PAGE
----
Testimony Friday came from a forensic psychologist and local pediatrician on his chances of being rehabilitated in the juvenile justice system.

Dr. Kim Stookey, a forensic psychologist, testified that she met with Ramirez for more than an hour and subjected him to multiple tests.

She described his family environment as rife with alcohol and abuse. “He doesn’t like to speak with him (his father) when he’s sober, because he tends to be more irritable,” Stookey said.

She said during interviews Ramirez seemed “fixated” on the sight of blood — possibly even aroused by it.

Prosecutor says this testimony proves he is beyond help and that it would be a waste of resources to send him to juvenile detention facilities. Then-defense attorney Traci Combs-Valero says “I don’t believe it’s a waste of resources to try to rehabilitate a 14-year-old.”

Citing the possibility that there may not be enough time to rehabilitate him, the Butler County Juvenile Court judge rules that Alexis Ramirez will be tried as an adult in the Butler County Court of Common Pleas. Ramirez, at 14, becomes the youngest criminal defendant to be tried as an adult in Butler County.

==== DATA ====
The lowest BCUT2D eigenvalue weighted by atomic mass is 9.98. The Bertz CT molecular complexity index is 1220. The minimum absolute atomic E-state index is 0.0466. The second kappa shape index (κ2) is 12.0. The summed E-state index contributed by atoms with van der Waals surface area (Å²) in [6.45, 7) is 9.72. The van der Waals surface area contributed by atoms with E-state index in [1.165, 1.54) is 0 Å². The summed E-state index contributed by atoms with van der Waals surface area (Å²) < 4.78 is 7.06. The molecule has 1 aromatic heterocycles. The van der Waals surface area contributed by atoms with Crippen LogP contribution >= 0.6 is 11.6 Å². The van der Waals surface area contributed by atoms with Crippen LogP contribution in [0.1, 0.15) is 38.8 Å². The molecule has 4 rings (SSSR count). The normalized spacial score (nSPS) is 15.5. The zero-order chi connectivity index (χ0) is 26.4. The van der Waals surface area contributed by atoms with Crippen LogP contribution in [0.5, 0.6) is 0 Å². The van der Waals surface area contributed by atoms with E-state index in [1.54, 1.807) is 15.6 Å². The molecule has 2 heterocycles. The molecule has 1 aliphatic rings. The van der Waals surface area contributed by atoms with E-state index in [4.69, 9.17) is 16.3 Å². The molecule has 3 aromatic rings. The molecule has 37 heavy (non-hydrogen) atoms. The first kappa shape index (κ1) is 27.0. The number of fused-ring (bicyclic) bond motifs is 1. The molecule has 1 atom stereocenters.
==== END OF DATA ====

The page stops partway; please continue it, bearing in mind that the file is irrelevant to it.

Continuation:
April 28, 2010 - Grand jury indictment
Alexis is indicited by a Butler County grand jury on charges of felonious assault, aggravated robbery, aggravated burglary, two counts of kidnapping, three counts of rape and tampering with evidence. The three rape charges are based on "three distinct places in the house" that Ramirez forced his neighbor to have sex with him, according to the prosecutor.

May 6, 2010 - Defense attorney withdraws, public defender appointed and enters plea of not guilty by reason of insanity
Traci Combs-Valero withdraws because she is not on the appointment list for the Court of Common Pleas and because Alexis' family does not have the funds to retain her. Court appoints David Brewer to defend Alexis. He enters a plea of not guilty by reason of insanity.

May 21, 2010 - Judge orders another competency evaluation